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First responders and hospital workers on the front lines of the coronavirus crisis are at risk of bringing the illness to their families without more protective gear and testing, according to a former deputy chief of the FDNY.
“You sign on to a dangerous job -- you accept the risk and consequences,” former Deputy Chief Richie Alles, who responded to Ground Zero on Sept. 11, 2001, told Fox News. “But our families didn’t.”
Personal protection equipment (PPE) items such as masks are in short supply and desperately needed for first responders, doctors, nurses and others working in health care right now.
“Our first priority is -- and always has been -- the health and well-being of our patients,” Dr. Art Fougner, president of the Medical Society of the State of New York, said in a statement. “But we can't be thrown into this war zone without adequate tools.”
Alles said that first responders could run out of gear such as masks and goggles within just days. Fougner said the Medical Society is hearing “far too many disturbing reports” that PPE is understocked at hospitals around the state, which has by far the most confirmed coronavirus cases at more than 83,000.
“This is shameful and must be addressed,” said Fougner, also demanding that physicians retain the right to speak out about conditions that endanger both health care workers and patients.
Last week, a doctor was reportedly let go from his hospital in Washington state for criticizing its sluggish response to COVID-19 and the lack of PPE there.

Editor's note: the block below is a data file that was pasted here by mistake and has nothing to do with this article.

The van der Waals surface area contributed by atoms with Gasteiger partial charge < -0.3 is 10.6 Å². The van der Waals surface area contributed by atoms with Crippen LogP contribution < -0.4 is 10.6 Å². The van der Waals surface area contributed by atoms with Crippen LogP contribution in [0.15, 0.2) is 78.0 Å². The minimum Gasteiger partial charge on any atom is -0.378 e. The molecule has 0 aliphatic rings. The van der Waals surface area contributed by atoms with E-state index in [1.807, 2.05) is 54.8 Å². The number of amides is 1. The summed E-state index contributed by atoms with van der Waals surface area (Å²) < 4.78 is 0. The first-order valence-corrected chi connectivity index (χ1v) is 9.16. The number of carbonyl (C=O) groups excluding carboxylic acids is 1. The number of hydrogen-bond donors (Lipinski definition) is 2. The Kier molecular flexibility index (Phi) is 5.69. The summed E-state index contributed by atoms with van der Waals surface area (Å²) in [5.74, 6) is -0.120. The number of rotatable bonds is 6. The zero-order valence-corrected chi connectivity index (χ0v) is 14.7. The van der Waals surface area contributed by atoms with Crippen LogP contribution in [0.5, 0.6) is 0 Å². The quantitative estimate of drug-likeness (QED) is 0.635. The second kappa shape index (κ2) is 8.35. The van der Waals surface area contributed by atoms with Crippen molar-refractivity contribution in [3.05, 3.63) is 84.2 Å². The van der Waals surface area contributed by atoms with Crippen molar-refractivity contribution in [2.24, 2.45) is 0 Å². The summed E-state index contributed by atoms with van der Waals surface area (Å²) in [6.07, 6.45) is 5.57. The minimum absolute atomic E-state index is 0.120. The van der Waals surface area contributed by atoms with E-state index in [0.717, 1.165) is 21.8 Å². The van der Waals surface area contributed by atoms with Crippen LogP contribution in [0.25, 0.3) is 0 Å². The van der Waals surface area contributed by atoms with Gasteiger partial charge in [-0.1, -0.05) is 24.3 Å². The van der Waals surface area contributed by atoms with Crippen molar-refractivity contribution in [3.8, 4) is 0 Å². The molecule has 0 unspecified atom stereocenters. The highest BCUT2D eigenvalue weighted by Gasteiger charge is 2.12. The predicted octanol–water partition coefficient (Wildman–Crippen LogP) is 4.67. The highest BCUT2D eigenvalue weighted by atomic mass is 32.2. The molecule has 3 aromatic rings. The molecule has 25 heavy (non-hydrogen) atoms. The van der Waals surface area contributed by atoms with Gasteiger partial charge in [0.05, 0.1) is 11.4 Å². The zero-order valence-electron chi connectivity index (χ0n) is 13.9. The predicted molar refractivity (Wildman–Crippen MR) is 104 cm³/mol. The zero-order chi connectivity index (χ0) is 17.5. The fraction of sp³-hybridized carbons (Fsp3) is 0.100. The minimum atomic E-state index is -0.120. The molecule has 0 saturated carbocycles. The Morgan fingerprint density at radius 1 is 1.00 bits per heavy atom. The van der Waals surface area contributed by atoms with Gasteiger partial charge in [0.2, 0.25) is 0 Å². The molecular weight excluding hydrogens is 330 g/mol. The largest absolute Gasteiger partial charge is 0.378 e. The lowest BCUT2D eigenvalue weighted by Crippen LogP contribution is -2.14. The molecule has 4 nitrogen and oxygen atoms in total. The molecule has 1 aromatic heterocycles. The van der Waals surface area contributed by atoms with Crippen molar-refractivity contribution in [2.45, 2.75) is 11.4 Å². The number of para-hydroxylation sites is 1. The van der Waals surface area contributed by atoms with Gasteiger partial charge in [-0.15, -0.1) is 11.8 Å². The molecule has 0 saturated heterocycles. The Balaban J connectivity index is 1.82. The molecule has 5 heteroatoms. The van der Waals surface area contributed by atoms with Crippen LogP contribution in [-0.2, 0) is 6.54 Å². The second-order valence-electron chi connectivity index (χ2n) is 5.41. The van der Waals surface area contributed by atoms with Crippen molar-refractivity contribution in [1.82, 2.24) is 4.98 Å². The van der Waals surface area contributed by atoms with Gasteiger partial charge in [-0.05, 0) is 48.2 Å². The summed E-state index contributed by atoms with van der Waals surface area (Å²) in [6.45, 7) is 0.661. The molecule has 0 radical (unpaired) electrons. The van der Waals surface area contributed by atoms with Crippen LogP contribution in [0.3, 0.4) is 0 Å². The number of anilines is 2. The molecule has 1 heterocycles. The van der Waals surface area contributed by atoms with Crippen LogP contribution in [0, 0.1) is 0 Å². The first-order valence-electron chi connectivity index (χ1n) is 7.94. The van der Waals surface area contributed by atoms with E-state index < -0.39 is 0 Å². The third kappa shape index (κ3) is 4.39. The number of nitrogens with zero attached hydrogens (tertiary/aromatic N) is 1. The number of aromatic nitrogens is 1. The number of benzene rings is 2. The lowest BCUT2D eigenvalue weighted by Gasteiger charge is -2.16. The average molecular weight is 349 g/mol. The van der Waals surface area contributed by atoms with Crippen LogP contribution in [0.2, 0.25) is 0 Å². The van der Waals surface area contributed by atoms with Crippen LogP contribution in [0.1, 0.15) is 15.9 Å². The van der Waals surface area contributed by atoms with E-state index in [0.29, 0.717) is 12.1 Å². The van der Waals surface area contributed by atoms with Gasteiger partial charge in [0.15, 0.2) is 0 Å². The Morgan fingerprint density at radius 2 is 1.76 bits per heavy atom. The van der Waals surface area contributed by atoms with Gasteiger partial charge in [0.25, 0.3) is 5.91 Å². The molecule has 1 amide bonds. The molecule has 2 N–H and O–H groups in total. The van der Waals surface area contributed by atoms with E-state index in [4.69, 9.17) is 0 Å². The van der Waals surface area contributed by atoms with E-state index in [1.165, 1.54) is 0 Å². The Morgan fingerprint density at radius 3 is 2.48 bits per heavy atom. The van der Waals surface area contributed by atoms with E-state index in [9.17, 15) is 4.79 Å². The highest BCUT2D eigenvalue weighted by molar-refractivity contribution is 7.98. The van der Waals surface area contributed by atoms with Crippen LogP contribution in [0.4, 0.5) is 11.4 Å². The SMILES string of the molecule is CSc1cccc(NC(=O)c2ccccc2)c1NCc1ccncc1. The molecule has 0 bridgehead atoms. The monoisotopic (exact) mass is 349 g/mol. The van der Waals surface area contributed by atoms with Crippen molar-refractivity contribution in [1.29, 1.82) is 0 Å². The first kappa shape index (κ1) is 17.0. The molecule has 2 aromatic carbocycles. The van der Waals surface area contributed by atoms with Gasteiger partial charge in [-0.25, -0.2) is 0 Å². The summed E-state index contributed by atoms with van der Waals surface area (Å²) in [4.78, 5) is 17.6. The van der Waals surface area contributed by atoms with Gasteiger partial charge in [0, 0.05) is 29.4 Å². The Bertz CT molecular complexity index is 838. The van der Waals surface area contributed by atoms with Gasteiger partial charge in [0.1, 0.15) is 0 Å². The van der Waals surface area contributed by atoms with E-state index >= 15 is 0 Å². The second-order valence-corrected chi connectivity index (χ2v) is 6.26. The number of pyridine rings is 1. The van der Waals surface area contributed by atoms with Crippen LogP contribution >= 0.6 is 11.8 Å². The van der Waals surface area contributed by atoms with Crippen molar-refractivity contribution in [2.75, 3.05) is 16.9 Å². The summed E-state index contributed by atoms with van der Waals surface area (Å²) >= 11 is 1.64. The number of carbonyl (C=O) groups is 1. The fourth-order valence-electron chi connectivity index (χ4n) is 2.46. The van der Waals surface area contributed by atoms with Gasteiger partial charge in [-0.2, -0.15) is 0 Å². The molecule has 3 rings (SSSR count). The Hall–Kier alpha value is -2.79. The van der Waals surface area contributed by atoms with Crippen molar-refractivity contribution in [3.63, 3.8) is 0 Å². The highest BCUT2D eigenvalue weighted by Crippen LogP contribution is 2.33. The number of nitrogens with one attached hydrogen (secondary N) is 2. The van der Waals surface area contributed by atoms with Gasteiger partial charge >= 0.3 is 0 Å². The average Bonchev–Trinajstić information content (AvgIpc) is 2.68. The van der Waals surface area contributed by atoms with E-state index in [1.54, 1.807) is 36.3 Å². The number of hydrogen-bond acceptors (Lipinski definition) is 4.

When front-line workers sign up for the job, they take an oath to uphold their end of the deal, Alles noted. Their employers have a responsibility, too.
“They promised to risk their lives for the citizens of the city for which they work, and their agency’s obligation is to adequately supply them with proper protective equipment,” Alles said.
In addition to more PPE, he is calling for regular COVID-19 testing for first responders, who could come into contact with the virus in the line of duty, in an effort to protect their loved ones and their colleagues.
“I get the idea that the general public should not be getting tested if they have no symptoms,” he said. “But first responders, because they’re on the front line... They should be getting tested on a regular basis.”
He told Fox News that police officers and firefighters are concerned they could be unknowingly spreading the virus while asymptomatic. A dramatic increase in testing could protect their co-workers and the people they go home to, he said.
“The lessons of 9/11 haven’t been learned,” said Alles, who is now the director of 9/11 community affairs at the Barasch McGarry law firm, which advocates for people suffering from 9/11-related illnesses.
“One of the biggest issues of that time was the lack of proper breathing equipment,” he continued. “You would think that all levels of government, even the private sector... would be prepared in situations such as this. And we’re not.”
Another concern for Alles is that veteran first responders in New York City who were exposed to the toxins at Ground Zero are now more vulnerable to COVID-19 because they may have underlying conditions.
To help out, he’s calling on the federal government to step up the distribution of PPE and other urgent supplies to the states.
“They have the strength of the law behind them,” he said. “The states don’t have that.”